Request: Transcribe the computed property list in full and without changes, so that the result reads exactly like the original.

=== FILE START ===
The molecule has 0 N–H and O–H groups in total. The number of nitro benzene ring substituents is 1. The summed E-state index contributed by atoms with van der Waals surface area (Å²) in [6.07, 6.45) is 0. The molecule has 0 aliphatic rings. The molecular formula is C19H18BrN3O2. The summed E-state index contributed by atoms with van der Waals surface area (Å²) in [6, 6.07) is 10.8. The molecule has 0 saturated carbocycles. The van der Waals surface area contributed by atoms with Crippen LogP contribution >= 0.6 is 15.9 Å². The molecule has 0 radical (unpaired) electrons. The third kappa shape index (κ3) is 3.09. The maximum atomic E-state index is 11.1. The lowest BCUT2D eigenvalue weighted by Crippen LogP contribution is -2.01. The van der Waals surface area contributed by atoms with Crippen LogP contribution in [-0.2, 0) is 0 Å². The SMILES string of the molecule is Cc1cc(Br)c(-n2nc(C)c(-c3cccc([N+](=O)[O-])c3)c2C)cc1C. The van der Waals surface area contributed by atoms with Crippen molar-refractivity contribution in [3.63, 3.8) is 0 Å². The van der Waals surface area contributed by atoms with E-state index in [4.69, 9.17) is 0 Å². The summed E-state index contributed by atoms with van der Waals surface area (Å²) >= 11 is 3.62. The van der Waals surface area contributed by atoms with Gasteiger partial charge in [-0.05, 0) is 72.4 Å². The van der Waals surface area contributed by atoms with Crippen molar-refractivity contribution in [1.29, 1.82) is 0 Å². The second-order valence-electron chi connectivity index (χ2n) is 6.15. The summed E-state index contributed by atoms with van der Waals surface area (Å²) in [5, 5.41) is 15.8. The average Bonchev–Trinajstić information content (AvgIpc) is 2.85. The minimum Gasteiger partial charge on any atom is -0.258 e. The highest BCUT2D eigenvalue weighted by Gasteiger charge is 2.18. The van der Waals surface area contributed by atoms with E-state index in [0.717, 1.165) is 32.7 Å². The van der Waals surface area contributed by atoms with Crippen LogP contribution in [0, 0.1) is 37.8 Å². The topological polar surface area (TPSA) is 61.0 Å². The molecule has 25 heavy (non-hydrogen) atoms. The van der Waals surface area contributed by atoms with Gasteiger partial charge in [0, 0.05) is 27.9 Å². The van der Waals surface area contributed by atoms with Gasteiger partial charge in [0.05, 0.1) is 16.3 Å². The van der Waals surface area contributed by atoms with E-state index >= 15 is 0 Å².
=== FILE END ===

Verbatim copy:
The molecule has 0 N–H and O–H groups in total. The number of nitro benzene ring substituents is 1. The summed E-state index contributed by atoms with van der Waals surface area (Å²) in [6.07, 6.45) is 0. The molecule has 0 aliphatic rings. The molecular formula is C19H18BrN3O2. The summed E-state index contributed by atoms with van der Waals surface area (Å²) in [6, 6.07) is 10.8. The molecule has 0 saturated carbocycles. The van der Waals surface area contributed by atoms with Crippen LogP contribution >= 0.6 is 15.9 Å². The molecule has 0 radical (unpaired) electrons. The third kappa shape index (κ3) is 3.09. The maximum atomic E-state index is 11.1. The lowest BCUT2D eigenvalue weighted by Crippen LogP contribution is -2.01. The van der Waals surface area contributed by atoms with Crippen LogP contribution in [-0.2, 0) is 0 Å². The SMILES string of the molecule is Cc1cc(Br)c(-n2nc(C)c(-c3cccc([N+](=O)[O-])c3)c2C)cc1C. The van der Waals surface area contributed by atoms with Crippen molar-refractivity contribution in [3.63, 3.8) is 0 Å². The van der Waals surface area contributed by atoms with E-state index in [4.69, 9.17) is 0 Å². The summed E-state index contributed by atoms with van der Waals surface area (Å²) >= 11 is 3.62. The van der Waals surface area contributed by atoms with Gasteiger partial charge in [-0.05, 0) is 72.4 Å². The van der Waals surface area contributed by atoms with Crippen molar-refractivity contribution in [1.29, 1.82) is 0 Å². The second-order valence-electron chi connectivity index (χ2n) is 6.15. The summed E-state index contributed by atoms with van der Waals surface area (Å²) in [5, 5.41) is 15.8. The average Bonchev–Trinajstić information content (AvgIpc) is 2.85. The minimum Gasteiger partial charge on any atom is -0.258 e. The highest BCUT2D eigenvalue weighted by Gasteiger charge is 2.18. The van der Waals surface area contributed by atoms with E-state index in [0.717, 1.165) is 32.7 Å². The van der Waals surface area contributed by atoms with Crippen LogP contribution in [0, 0.1) is 37.8 Å². The topological polar surface area (TPSA) is 61.0 Å². The molecule has 25 heavy (non-hydrogen) atoms. The van der Waals surface area contributed by atoms with Gasteiger partial charge in [0, 0.05) is 27.9 Å². The van der Waals surface area contributed by atoms with Gasteiger partial charge in [0.05, 0.1) is 16.3 Å². The van der Waals surface area contributed by atoms with E-state index >= 15 is 0 Å².